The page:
The UK Secretary for the Environment Owen Paterson, called by some the “worst Environment Secretary ever” because of his support for so many ecologically damaging initiatives, disappeared in February. Having been responsible for an expensive and highly unpopular badger cull, he became embroiled in the crisis that brought a lot of southern England to its knees – catastrophic flooding.
Arriving far too late on the scene down in Somerset it was then announced that he had to have emergency surgery for a detached retina – and he totally vanished. He did come back very quietly, but was unavailable to all those seeking answers about badger culling.
But on 27 March Paterson finally came out of his badger sett and appeared before MPs to answer just a few questions about bovine TB and the badger cull. Pity it was the first business of the day so there was not a full house to welcome him back.
His appearance had been flagged up by the Sunday Times which said that “Defra was expected to make an announcement this week, alongside the publication of a scientific assessment of last year’s cull.”
According to the Times:
The government’s badger culls are to be restarted this summer with a third killing zone, in Dorset, added to the two existing ones, in Somerset and Gloucestershire, say Whitehall sources.
But did Paterson have anything definite to say about continuing the culls? No. Any mention of the publication of the “scientific assessment” (the report from the Independent Expert Panel, some details of which had been leaked in February)? Er – no.
Following the chaotic disaster of the two pilot culls, most reasonable people would be making changes to the way ahead. Thus Angela Smith, a staunch anti-cull MP, asked what changes he plans to make to his policy on bovine TB.
He replied that the draft strategy to combat bovine TB had been published in July 2013 and that the final version, outlining Defra’s comprehensive plan, “will be published shortly.”
More “shortly”, one presumes, than that long-awaited report. Angela Smith said that, considering the leaked information from the report had shown the culls to be inhumane, “would he not think it vital to reconsider the policy and to abandon absolutely any plans for rolling out culling later in the year?”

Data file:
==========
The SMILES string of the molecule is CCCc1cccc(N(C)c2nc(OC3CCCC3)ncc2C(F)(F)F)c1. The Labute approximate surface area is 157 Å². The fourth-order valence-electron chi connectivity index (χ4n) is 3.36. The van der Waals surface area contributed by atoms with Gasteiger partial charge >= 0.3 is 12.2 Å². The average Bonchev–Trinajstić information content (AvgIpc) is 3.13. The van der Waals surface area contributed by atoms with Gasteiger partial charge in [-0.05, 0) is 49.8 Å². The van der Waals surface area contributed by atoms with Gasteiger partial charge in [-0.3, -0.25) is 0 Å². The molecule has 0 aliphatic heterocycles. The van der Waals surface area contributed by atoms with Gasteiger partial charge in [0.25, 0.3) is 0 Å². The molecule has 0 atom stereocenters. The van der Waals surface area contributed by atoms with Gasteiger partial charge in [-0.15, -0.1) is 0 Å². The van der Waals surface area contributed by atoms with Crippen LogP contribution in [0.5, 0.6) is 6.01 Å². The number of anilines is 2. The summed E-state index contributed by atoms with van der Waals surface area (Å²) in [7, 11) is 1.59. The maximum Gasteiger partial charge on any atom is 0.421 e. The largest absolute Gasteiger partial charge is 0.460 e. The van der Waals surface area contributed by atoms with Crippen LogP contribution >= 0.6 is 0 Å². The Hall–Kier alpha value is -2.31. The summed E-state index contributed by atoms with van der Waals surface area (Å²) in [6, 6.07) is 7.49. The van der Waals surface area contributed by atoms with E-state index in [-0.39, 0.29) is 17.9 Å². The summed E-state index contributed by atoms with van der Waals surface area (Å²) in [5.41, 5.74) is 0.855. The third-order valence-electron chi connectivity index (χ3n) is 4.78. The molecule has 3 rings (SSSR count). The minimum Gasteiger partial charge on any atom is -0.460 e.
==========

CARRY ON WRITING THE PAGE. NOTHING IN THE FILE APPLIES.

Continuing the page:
Paterson was still not giving anything away:
I received the panel’s report only recently. I am considering it, and I will come back to the House in due course, when it has been fully considered.
How much longer is he going to sit on the time bomb of an unpublished report that most people expect to be damning in its judgment on the pilot culls? How long is “due course?” How long is a piece of Paterson string?
When asked to consider all the other strategies for ridding England of TB he did mention “… a strict cattle movement regime, which has been a key to success in other countries.” A slight change there from his mantra that “There is no example anywhere in the world of a country that has successfully tackled TB without also tackling the reservoir of disease in the wildlife population.”
Prompted by Ian Paisley, who has been endlessly and loudly lobbying for Northern Ireland to have badger culling, Paterson again came out with the nonsense that the horrific long-term killing of badgers in Ireland had resulted in dramatically lowering the incidence of TB in Irish cattle. Neither he nor Paisley will ever accept that Northern Ireland has done better in tackling the disease than the south, without killing any badgers.
Another MP asked for an update on cattle vaccine, only to be told that “we are doing this and we are doing that that but I’m afraid it will be at least 10 years before everything’s in place.”
But it was going to take 10 years last year, and the year before that and 10 years ago too. If ever there was a moving goalpost in this sorry saga, it is the 10-year one.
The Shadow Farming Minister Huw Irranca-Davies delighted the anti-cull MPs with the news that during the debate on the cull earlier this month, Mr Paterson had been visiting a chocolate factory. Well – you have to hide somewhere while you’re considering reports!
He then demanded that any decision to continue the culls should have a proper Parliamentary vote.
No, said Mr Paterson. He went on to say that: “The last vote on a substantive motion showed considerable support, with a majority of 61, for our strategy.” He mentioned the figure of a 61 majority twice, just to emphasise it.
Someone should remind Mr Paterson that that was back in June 2013, and the majority was 49 votes, not 61. MPs have become considerably better informed since then and many of them, having viewed the chaotic mess of the two pilot culls, have wisely changed their minds.
And they will soon break out into a rousing chorus of “Why are we waiting…?”